Tuesday, March 12, 2013

After 52 years, an apology

My colleague Tee Turner calls it “the most pure act of reconciliation.” The historic apology by the police chief of Montgomery, Alabama, to Rep. John Lewis, D-Ga., a veteran of the civil rights struggle, made national news.  Lewis and fellow Freedom Riders were brutally beaten by a mob after arriving at Montgomery's Greyhound station in May 1961 while the police stood aside.

Tee witnessed the apology during the Congressional Civil Rights Pilgrimage organized by the Faith & Politics Institute, March 1-3.  

Police Chief Kevin Murphy presented Lewis with the badge off his uniform as a mark of honor, saying that the police department had failed in its duty to protect the civil rights activists. Lewis, clearly moved, said it was the first such apology he had received.  

The pilgrimage began at the University of Alabama, Tuscaloosa, where Governor George Wallace made his notorious “Stand in the Schoolhouse Door” in June 1963, protesting the enrollment of two black students, James Hood and Vivian Malone. John Lewis grew up in Alabama, but had never before visited the campus. He said he was overwhelmed by seeing the place where Wallace made his stand.

With 300 participants and 27 members of Congress, the annual bi-partisan pilgrimage was the largest ever and included Vice President Joe Biden and House Majority Leader Eric Cantor of Virginia. The Richmond Times-Dispatch  quoted Cantor: “As we celebrate the 50th anniversary of so many pivotal moments in the civil rights movement… I felt it was important to make the trip to Alabama to honor the sacrifices of patriots like John Lewis who stood on the front lines making them possible.”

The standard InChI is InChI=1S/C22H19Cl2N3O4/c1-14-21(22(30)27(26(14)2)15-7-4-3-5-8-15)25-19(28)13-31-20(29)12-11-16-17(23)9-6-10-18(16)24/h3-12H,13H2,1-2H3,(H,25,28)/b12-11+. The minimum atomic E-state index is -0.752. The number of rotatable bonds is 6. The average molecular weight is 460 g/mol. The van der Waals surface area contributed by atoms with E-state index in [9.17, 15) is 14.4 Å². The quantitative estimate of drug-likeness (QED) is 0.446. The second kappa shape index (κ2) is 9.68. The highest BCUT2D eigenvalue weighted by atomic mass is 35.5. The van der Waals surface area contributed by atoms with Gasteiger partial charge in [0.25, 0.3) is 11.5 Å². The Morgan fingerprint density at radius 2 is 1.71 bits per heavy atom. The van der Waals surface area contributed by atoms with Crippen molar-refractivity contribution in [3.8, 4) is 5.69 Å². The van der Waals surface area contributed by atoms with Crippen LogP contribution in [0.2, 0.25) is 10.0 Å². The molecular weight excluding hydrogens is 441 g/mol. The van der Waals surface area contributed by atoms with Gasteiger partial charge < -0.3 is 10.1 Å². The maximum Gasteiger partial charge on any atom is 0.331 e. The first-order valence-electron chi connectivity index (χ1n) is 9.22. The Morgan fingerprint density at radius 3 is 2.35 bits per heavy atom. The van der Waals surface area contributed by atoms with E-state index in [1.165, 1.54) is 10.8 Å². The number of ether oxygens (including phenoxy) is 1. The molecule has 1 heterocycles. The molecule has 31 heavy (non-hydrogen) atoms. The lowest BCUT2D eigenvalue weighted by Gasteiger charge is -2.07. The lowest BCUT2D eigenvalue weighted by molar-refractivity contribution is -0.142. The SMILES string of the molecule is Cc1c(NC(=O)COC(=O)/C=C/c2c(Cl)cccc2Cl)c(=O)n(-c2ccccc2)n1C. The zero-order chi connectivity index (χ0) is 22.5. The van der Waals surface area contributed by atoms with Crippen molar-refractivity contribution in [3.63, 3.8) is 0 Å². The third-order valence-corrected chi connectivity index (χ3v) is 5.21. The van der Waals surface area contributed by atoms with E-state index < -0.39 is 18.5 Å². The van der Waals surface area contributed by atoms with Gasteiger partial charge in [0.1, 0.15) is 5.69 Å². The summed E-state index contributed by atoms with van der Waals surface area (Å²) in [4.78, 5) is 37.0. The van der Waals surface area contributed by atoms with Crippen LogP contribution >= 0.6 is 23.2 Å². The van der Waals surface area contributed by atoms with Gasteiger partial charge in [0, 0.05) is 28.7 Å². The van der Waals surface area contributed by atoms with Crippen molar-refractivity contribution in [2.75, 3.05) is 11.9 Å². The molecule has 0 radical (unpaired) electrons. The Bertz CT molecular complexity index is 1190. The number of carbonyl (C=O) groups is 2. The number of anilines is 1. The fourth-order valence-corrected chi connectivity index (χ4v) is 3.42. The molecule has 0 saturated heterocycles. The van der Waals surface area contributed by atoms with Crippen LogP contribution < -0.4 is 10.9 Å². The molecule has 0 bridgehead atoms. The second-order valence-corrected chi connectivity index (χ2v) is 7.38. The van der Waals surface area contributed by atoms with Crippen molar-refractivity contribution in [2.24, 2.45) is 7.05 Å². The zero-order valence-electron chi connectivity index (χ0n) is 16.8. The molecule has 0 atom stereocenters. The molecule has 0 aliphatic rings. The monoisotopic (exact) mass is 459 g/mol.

The pilgrimage took place as the Supreme Court is considering challenges to the Voting Rights Act introduced by President Johnson following the Selma to Montgomery marches.

I was pleased that the newspaper highlighted the significance of Cantor’s presence, noting that Virginia had led the movement of Massive Resistance to school desegregation. “Virginia may have shunned the visible excesses of Alabama and Mississippi and others, but a genteel disposition coincided with a legacy of cruelty and hate. With tyrants always it is thus.” Strong words from a newspaper known in earlier times for racially prejudiced editorials.

Tee Turner says he was moved to hear Wallace’s daughter, Peggy Wallace Kennedy, who was 13 in 1963, describe life with a man who was a respected judge, a kind father, and an image of the South’s defiance. She said that the events of that tumultuous time were never discussed in the family. "My father owed me a conversation, an explanation of what he had done, or at least share with my sons why," Kennedy said. She made the trip to Tuscaloosa to "stand as testament to change" and to give her sons the conversation that she never had with her father.

Tee comments that Kennedy’s words show the trans-generational impact of decisions on both oppressor as well as the oppressed.  Summing up his Alabama experience, Tee says he saw a “remarkable level of ownership of the ugliness of history.”

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